John Romita Sr., the influential comic book artist who drew Spider-Man in the superhero’s early years and helped create some of Marvel’s most beloved characters, including Mary Jane Watson and Wolverine, has passed away. He was 93 years old.
His death was announced by his son, John Romita Jr., also a comics artist, who said his father died in his sleep on Monday.
“He is a legend in the art world and I am honored to follow in his footsteps,” Mr. Romita Jr. said. he said on Instagram.
“Millions got to know Marvel through his art, and millions more got to know Peter Parker through the bold, unmistakable drawing that Romita brought to his pages,” Marvel he said in a statement.
John V was born. Romita was born on January 24, 1930 in Brooklyn, the eldest of five children. Mr. Romita’s interest in drawing was encouraged at home and at school, according to a 2007 biography written by Sue L. Hamilton. In 1938, he purchased two copies of the first Superman comic, keeping one safely in a suitcase while using the other as a drawing guide.
After graduating from high school in 1947, Mr. Romita began working as a commercial artist. But a chance meeting with a friend and former high school classmate, who worked for Stan Lee, a comic book revolutionary, leads to his first big break. Mr. Romita secretly began drawing comics in pencil for his friend, who later revised them in ink and considered them his own.
Mr. Romita said in an interview that Mr. Romita took over his career in the 1950s and revealed the arrangement to Mr. Lee, who in turn gave him the business opportunity. with The Comics Reporter in 2002.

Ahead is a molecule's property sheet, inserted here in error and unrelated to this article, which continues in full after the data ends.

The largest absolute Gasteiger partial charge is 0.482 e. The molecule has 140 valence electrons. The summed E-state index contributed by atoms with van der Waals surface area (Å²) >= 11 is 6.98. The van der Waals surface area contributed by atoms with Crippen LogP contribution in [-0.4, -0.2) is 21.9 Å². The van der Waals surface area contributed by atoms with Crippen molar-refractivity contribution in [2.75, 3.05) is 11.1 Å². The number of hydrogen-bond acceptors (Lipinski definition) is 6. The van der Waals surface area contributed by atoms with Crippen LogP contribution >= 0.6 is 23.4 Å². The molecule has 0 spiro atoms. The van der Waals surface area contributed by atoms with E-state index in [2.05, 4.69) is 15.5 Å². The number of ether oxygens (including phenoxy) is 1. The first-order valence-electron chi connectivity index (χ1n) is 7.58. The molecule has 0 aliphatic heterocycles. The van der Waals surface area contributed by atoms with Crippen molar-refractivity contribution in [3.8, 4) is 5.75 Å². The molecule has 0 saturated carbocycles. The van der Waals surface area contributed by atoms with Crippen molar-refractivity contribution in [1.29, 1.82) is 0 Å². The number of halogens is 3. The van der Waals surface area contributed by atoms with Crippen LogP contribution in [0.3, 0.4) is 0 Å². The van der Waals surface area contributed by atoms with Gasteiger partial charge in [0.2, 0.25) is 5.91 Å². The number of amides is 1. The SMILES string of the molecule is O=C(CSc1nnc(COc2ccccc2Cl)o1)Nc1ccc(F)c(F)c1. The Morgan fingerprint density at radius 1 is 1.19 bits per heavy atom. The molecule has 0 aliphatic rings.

Romita’s career as a comic book artist shifted forward in 1966, when he began drawing The Amazing Spider-Man, which he took over from Steve Ditko, who had co-created the character in 1962 with Mr. Lee. It would become one of Mr. Romita’s most popular works.
Arlen Schumer, author of The Silver Age of Comic Book Art, told The New York Times in 2017 that Mr. Romita was a worthy successor to Mr. Ditko, adding that his “distinctive hand as art director” can be seen in everything from covers to panels and inside pages, to replace the Marvel style that was dominated by Jack Kirby in the ’60s.”
Mr. Romita he said in a 2017 interview with Syfy that he was most proud of his work on two issues in the early 1970s, when he began to distinguish his artistic vision of Spider-Man from that of Mr. Ditko.
“I always felt like a visitor on Spider-Man,” Mr. Romita said. “Like I always did Ditko one way or another. I was trying to keep the characters consistent.” By the time Issues 108 and 109 reached his desk, he said, he was a different person and approached work from a new angle. “You’ll see more blacks and streaked clothing lines than you ever will in Spider-Man, and there are scenes there that I’m very proud of.”
Mister Romita was also known to create the look and attitude of Mary Jane Watson, Spider-Man’s love interest. Mr. Romita He said he established the character Partially based on actress and singer Anne-Margret. “We were trying to make a girl who’s very into her and very modern,” said Mr. Romita.
Under his leadership at Marvel, a number of other memorable characters were introduced, including Kingpin, Luke Cage, and Wolverine.
Mister Romita retired in 1996, but has continued to work on some projects for both Marvel and DC.
Mr. Romita He told The Comics Reporter in 2002 He regrets not being of the first generation of professional cartoonists and having thought of himself as following in the footsteps of others.
“No matter what success I had, I always considered myself a guy who could improve on someone else’s concepts,” Mr. Romita said. “A writer and another artist can create something, and I can improve on it.”
A full list of survivors was not immediately available.
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